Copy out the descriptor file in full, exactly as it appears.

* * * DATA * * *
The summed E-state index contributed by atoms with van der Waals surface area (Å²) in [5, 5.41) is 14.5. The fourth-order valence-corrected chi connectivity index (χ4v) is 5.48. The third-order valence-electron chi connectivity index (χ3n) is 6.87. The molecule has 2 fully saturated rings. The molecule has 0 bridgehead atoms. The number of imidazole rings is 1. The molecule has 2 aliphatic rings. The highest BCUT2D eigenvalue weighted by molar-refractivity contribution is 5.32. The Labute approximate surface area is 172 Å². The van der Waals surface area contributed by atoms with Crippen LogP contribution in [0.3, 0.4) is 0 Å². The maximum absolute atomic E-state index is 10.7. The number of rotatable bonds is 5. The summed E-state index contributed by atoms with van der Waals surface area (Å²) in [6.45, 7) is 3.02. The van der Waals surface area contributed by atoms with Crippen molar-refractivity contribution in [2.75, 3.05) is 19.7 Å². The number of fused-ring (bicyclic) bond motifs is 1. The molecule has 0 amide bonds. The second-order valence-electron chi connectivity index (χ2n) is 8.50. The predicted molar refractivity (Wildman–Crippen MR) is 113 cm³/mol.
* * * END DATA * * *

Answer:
The summed E-state index contributed by atoms with van der Waals surface area (Å²) in [5, 5.41) is 14.5. The fourth-order valence-corrected chi connectivity index (χ4v) is 5.48. The third-order valence-electron chi connectivity index (χ3n) is 6.87. The molecule has 2 fully saturated rings. The molecule has 0 bridgehead atoms. The number of imidazole rings is 1. The molecule has 2 aliphatic rings. The highest BCUT2D eigenvalue weighted by molar-refractivity contribution is 5.32. The Labute approximate surface area is 172 Å². The van der Waals surface area contributed by atoms with Crippen LogP contribution in [0.3, 0.4) is 0 Å². The maximum absolute atomic E-state index is 10.7. The number of rotatable bonds is 5. The summed E-state index contributed by atoms with van der Waals surface area (Å²) in [6.45, 7) is 3.02. The van der Waals surface area contributed by atoms with Crippen molar-refractivity contribution in [2.75, 3.05) is 19.7 Å². The number of fused-ring (bicyclic) bond motifs is 1. The molecule has 0 amide bonds. The second-order valence-electron chi connectivity index (χ2n) is 8.50. The predicted molar refractivity (Wildman–Crippen MR) is 113 cm³/mol.